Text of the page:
When the online retailer Zappos moved to Las Vegas, it did more than buy up some real estate. It launched a $350 million effort, called the Downtown Project, to revitalize a struggling part of the city. Zach Ware, managing partner of the project’s tech fund, approaches urban renewal like a startup—and hopes other cities will follow suit.

In Ware’s own words:

Zappos is a 24/7 company, and we wanted employees to feel like they have normal lifestyles. There are a number of 24/7 cities, but none more so than Las Vegas. You can go grocery shopping at 3 a.m., and the stores are busy. Our original focus was to create our campus so the majority of the services were a part of the city’s fabric. In the process, we realized there was an opportunity to do a lot more.

We formed Vegas Tech Fund, to invest in startups, and the Downtown Project, focused on real estate, arts and culture, and small businesses. Because we didn’t come with the history and assumptions that city developers do, we asked different questions. We have been thoughtful about building things that are adaptable and can be tried on a small scale. It’s very similar to how you build a technology company. You find an idea, validate it, and grow.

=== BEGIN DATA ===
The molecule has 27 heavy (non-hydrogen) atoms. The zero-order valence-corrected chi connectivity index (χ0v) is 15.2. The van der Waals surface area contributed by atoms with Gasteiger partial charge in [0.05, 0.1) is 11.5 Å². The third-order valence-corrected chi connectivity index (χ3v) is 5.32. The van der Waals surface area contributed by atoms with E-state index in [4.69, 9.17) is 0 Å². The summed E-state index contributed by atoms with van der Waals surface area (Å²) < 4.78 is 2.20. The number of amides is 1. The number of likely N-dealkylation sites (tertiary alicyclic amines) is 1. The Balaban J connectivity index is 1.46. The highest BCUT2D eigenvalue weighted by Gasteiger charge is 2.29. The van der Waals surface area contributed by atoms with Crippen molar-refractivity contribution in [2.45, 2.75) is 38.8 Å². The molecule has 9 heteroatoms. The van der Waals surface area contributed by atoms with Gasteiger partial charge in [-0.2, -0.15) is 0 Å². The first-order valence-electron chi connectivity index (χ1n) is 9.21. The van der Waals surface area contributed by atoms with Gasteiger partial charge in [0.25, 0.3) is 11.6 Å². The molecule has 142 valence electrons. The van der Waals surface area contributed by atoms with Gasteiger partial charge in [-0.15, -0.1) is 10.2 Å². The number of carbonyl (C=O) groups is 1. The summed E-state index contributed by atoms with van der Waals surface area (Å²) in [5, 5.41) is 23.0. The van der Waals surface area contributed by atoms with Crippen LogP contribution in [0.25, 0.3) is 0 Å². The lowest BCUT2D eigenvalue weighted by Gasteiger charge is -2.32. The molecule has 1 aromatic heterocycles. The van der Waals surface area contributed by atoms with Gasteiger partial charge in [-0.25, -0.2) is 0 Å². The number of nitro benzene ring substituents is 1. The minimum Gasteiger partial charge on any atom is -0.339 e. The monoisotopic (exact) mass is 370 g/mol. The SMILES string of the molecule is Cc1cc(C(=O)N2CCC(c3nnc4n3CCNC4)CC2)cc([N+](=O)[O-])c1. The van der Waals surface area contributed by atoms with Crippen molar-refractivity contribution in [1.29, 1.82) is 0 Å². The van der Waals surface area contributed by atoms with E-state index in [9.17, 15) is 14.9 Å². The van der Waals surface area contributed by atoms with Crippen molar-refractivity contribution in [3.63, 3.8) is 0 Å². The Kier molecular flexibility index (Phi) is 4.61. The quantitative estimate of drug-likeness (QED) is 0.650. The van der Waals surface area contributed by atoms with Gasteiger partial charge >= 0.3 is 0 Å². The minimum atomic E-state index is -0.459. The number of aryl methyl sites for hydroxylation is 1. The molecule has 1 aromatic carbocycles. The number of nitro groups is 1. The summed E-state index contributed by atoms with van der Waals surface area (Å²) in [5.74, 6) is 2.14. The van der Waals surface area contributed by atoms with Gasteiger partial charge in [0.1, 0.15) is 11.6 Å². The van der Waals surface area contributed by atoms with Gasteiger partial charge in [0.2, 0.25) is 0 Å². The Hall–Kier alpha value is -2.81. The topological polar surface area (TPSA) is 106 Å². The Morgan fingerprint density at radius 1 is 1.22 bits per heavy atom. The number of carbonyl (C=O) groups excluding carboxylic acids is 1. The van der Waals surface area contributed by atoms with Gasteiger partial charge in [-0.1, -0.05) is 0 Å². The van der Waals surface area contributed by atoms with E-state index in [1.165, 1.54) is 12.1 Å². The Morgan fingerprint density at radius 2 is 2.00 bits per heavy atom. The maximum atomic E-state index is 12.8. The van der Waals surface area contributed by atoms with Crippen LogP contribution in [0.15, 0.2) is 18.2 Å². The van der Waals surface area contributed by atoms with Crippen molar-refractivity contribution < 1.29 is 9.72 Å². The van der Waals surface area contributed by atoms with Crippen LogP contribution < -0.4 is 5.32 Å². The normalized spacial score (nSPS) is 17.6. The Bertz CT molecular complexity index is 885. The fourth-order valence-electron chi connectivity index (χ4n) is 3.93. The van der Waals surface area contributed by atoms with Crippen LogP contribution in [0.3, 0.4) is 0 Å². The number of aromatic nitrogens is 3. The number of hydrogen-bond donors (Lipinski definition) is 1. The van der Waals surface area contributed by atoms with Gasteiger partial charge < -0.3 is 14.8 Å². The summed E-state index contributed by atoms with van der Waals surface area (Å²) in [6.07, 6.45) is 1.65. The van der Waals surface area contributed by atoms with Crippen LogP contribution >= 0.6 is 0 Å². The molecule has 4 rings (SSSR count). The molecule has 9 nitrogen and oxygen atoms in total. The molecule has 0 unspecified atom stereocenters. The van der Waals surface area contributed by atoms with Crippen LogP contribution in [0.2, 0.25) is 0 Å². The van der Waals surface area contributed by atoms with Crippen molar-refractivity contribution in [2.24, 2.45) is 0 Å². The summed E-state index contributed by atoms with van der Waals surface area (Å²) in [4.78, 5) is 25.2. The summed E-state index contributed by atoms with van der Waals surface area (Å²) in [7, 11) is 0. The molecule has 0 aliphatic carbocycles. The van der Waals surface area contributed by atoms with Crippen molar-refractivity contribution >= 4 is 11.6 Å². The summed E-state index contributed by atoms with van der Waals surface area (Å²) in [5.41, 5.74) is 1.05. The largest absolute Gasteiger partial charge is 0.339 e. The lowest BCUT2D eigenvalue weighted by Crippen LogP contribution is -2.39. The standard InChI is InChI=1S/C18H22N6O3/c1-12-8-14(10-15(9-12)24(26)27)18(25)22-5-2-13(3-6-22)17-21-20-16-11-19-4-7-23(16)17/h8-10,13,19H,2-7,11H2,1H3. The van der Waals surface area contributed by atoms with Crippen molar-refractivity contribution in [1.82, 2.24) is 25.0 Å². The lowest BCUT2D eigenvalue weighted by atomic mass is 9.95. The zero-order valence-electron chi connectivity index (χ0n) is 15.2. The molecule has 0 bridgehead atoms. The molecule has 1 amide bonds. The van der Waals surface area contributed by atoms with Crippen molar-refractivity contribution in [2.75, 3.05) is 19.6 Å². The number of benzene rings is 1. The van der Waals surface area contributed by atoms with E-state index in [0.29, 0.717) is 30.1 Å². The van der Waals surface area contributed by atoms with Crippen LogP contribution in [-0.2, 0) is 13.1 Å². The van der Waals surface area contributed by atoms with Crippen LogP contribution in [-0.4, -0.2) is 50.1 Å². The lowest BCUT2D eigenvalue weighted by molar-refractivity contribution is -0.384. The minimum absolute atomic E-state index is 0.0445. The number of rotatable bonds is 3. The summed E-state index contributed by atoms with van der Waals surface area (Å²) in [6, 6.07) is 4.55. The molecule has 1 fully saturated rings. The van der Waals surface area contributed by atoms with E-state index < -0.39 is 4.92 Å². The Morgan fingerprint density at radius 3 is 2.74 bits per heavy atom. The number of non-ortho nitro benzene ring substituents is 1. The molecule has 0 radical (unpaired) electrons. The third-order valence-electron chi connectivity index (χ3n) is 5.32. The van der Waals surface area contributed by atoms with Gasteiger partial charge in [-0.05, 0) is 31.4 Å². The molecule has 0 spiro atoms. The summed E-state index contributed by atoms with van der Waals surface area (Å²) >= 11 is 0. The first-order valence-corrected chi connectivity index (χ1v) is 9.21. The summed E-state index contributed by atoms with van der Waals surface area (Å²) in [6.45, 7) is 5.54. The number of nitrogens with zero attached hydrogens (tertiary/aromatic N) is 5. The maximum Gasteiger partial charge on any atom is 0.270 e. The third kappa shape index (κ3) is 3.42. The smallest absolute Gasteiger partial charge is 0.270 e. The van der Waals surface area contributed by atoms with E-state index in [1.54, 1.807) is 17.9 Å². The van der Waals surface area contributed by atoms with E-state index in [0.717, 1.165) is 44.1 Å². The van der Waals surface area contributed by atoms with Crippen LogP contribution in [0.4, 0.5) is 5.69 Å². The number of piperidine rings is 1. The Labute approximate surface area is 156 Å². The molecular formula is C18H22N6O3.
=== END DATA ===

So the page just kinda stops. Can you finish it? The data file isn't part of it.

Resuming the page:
At Zappos, we focused on creating opportunities for people to connect with one another across different departments. That translated to the Downtown Project: Our number-one goal was to create opportunities for people from different backgrounds to collide. We’ve worked hard to minimize losing artists and other people outside tech. We don’t want small businesses that enrich the culture of the neighborhood to have to pay exorbitant rents. So we diversify our investments and look at them in aggregate. If you want a neighborhood to be interesting and fun, you need to make sure your investments always have a hint of that.

Cities will spend half a billion dollars on a single thing. Las Vegas has been obsessed with having a stadium downtown forever. Instead of having one or two large ideas, we said we’d rather have 200 smaller ideas that can continue to grow. If 50 percent of them fail, that’s fine because we didn’t invest the house on one idea. We wanted to test that thesis, and so far it’s proved to be successful.

More than half of the world lives in urban environments. We’re trying to figure out how to fix innovation, creativity, and happiness in our city, and other cities like Detroit, San Antonio, Phoenix, and Denver are also experimenting. If collectively we are able to make cities function properly, we’ll help the world function more effectively.